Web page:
Starring: Dakota Fanning, Guy Pearce, Carice Van Houten, Kit Harington
Director: Martin Koolhoven
Wow… This film… Those of you who love the dramatic ridiculousness of Game Of Thrones will get a kick out of this, (it even stars two GOT alumni) but at heart, it’s dribble.
I want to say some good things about it, because this film has a good idea at it’s core, and because Guy Pearce is clearly having the time of his life playing the evil villian of the peice.
So what’s it about? Brimstone is set in I think the 1800’s, and is a film in four chapters, in which the game is set up, then we are taken back, back again, in an effort to explain more of the why of the whole thing, and then into the present. It’s the story of Liz (Fanning), a midwife in a small town who is mute, and aided in her work by her young daughter. She lives with her husband on a small holding, and he has a child from a previous relationship who seems to heartily dislike her. A new preacher comes to town, who Liz seems to know and fear very much, then a woman goes in labour and she’s unable to save the baby. The next thing she knows, all hell has broken loose, with the bereaved father calling her a witch, and the preacher seemingly egging him on.
Sounds cool right? Well, it all kind of falls apart after that. Though clearly afraid, her husband, who she is supposedly in love with, ignores her anxiety. Which seems weird to me. There’s never any exploration of her time with him, what their relationship is like, and more especially, how on earth she managed to become a midwife, which considering her previous employment, is a big question. When her husband is killed early in the film, his son does not suspect her. They’re suddenly on the same side.
The way the film spools back would work really well if the chapters had a lot to say, but they’re awkward and clunky. They would have been better served in simple flashbacks and the film would have been a lot less long winded. The logic in this film just isn’t there. It sets up the idea that Liz is going to to persecuted in the small town, but it’s actually a revenge film, in which she spends her time largely on the run. Pearce as the man who relentlessly pursues her has a way of surviving things that no one could survive, but he’s not supernatural, and his motivation is melodramatic and rather laughable in the end. Oh and the scene when Liz falls for an outlaw (Harington) even though they’ve had barely any interaction at all and none that suggests romantic feelings… I mean, the list of hole in this plot, you could drive your horse and wagon through.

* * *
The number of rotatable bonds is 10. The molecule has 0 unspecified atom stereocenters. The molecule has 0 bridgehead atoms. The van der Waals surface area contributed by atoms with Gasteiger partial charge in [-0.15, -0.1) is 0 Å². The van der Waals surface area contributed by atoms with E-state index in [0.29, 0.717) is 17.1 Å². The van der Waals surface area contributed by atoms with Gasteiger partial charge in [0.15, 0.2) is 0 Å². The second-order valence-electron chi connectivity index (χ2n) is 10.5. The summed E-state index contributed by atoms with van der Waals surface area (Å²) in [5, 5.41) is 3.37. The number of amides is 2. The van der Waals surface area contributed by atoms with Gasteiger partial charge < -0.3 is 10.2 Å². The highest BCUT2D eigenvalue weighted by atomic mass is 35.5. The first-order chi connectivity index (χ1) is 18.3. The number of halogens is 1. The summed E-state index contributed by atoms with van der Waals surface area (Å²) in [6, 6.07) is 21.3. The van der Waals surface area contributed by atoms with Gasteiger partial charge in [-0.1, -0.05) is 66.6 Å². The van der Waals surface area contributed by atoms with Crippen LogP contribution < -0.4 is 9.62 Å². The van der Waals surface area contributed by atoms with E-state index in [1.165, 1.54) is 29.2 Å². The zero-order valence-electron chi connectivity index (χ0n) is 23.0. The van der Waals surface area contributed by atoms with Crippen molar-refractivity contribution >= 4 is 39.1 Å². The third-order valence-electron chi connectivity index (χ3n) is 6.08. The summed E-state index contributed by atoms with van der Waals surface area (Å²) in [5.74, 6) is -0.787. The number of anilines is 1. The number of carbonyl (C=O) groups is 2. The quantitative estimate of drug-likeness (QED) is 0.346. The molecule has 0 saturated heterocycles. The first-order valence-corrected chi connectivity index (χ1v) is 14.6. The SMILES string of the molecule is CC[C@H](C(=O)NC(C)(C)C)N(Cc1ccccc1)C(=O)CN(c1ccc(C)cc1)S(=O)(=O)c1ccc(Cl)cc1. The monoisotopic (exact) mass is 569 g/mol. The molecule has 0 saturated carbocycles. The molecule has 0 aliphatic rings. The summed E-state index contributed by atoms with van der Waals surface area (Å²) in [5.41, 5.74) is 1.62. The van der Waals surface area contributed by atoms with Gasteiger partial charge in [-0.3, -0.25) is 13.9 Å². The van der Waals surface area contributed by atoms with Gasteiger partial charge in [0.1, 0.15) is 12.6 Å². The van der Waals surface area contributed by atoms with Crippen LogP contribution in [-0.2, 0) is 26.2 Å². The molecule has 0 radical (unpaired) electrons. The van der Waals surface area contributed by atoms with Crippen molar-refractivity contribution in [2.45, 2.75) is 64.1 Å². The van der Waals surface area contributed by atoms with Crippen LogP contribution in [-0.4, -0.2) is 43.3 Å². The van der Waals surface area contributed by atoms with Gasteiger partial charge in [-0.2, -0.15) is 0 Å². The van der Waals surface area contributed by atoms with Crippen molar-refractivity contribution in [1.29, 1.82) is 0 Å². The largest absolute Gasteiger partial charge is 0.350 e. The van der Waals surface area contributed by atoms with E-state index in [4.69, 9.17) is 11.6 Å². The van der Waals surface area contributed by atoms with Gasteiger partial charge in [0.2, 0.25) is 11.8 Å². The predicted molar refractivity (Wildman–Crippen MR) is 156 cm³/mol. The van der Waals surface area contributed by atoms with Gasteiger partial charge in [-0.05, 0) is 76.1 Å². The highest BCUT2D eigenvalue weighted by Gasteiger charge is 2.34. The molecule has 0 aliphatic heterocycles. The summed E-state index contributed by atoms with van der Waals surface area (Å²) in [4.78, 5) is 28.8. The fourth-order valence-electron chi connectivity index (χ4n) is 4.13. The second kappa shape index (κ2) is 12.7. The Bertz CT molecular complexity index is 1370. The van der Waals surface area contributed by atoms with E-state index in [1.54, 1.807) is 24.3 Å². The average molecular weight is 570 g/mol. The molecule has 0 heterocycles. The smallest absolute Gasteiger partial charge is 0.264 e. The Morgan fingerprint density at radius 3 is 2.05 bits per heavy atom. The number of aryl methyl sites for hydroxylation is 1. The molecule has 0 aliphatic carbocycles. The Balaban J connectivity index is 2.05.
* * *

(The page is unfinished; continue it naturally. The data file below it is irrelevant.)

Women are persecuted in this film in a way that they never would have been in the era depicted, which is meant to apparently mean that they’re strong and not victims, even while they’re raped, their tongues are cut out, they’re hanged, and beaten during sexual acts. (This film is pretty offensive to both genders, men are all predators, women are all victims). In one scene, a woman is made to wear a Scold’s Bridle, a punishment device that women were forced to wear if they scolded their husbands or talked back to them, but this was used in Britain in the 1600’s, I’ve never heard that it was used in America, though if any of you know that it was, let me know. I’ve never heard of it being used so late in history, but hey, it’s shoe horned in there too. So is a plot of incest, so be prepared for that one too.
Anyway, there’s the seeds of a great film in here. Fanning is wonderful, even if the plot she’s given is completely self-indulgent and ridiculous, and Guy Pearce is so great as the bad guy. The landscape and the attention to detail are captured beautifully, it’s shot like a decadent western, though it doesn’t strictly fit the genre. It would have been great if the menace of the preacher coming had played out in the small town, with people turning against her, and the audience not knowing what to believe, which is kind of how the film has been sold in it’s marketing, but it’s really just an extended episode of Game Of Thrones, with slightly more stupid and tenuous plotting, which only gets worse as the film advances. Entertaining to some, pointlessly violent, unrealistic and sad to others.
See It If: you’re comfortable with violence, and sexual violence, because there’s plenty of that here. You don’t mind lack of realism and anachronism. Watch it for Guy Pearce, but overall, it’s rather a silly film.